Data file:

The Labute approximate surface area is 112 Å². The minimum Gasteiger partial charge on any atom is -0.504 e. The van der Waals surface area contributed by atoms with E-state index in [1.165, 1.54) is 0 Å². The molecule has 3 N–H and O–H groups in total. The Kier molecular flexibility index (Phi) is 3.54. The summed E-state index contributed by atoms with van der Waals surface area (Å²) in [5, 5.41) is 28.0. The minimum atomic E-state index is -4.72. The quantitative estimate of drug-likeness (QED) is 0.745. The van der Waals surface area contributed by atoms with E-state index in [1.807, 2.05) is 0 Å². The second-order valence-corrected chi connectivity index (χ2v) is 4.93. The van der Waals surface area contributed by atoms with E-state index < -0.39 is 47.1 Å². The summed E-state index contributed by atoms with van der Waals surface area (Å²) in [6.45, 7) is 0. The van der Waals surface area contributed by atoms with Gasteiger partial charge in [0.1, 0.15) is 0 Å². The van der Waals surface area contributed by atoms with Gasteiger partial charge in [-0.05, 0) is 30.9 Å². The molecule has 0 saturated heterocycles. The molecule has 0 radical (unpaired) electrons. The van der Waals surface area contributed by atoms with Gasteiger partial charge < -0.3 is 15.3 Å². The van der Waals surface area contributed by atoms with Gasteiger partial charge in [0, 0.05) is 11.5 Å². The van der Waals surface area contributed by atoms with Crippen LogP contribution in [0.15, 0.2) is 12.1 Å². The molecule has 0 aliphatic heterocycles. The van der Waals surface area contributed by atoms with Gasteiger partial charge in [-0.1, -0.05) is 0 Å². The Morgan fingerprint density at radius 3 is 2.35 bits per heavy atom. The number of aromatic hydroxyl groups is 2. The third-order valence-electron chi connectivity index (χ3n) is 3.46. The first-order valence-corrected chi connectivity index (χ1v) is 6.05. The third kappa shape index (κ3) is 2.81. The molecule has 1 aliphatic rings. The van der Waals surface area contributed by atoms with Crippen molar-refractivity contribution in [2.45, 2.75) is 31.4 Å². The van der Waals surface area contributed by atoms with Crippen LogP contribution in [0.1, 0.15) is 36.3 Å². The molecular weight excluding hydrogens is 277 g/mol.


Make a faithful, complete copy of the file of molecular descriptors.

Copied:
The Labute approximate surface area is 112 Å². The minimum Gasteiger partial charge on any atom is -0.504 e. The van der Waals surface area contributed by atoms with E-state index in [1.165, 1.54) is 0 Å². The molecule has 3 N–H and O–H groups in total. The Kier molecular flexibility index (Phi) is 3.54. The summed E-state index contributed by atoms with van der Waals surface area (Å²) in [5, 5.41) is 28.0. The minimum atomic E-state index is -4.72. The quantitative estimate of drug-likeness (QED) is 0.745. The van der Waals surface area contributed by atoms with E-state index in [1.807, 2.05) is 0 Å². The second-order valence-corrected chi connectivity index (χ2v) is 4.93. The van der Waals surface area contributed by atoms with E-state index < -0.39 is 47.1 Å². The summed E-state index contributed by atoms with van der Waals surface area (Å²) in [6.45, 7) is 0. The van der Waals surface area contributed by atoms with Gasteiger partial charge in [0.1, 0.15) is 0 Å². The van der Waals surface area contributed by atoms with Gasteiger partial charge in [-0.05, 0) is 30.9 Å². The molecule has 0 saturated heterocycles. The molecule has 0 radical (unpaired) electrons. The van der Waals surface area contributed by atoms with Gasteiger partial charge < -0.3 is 15.3 Å². The van der Waals surface area contributed by atoms with Gasteiger partial charge in [0, 0.05) is 11.5 Å². The van der Waals surface area contributed by atoms with Crippen LogP contribution in [0.15, 0.2) is 12.1 Å². The molecule has 0 aliphatic heterocycles. The van der Waals surface area contributed by atoms with Gasteiger partial charge in [-0.1, -0.05) is 0 Å². The Morgan fingerprint density at radius 3 is 2.35 bits per heavy atom. The number of aromatic hydroxyl groups is 2. The third-order valence-electron chi connectivity index (χ3n) is 3.46. The first-order valence-corrected chi connectivity index (χ1v) is 6.05. The third kappa shape index (κ3) is 2.81. The molecule has 1 aliphatic rings. The van der Waals surface area contributed by atoms with Crippen molar-refractivity contribution in [2.45, 2.75) is 31.4 Å². The van der Waals surface area contributed by atoms with Crippen LogP contribution in [0.1, 0.15) is 36.3 Å². The molecular weight excluding hydrogens is 277 g/mol.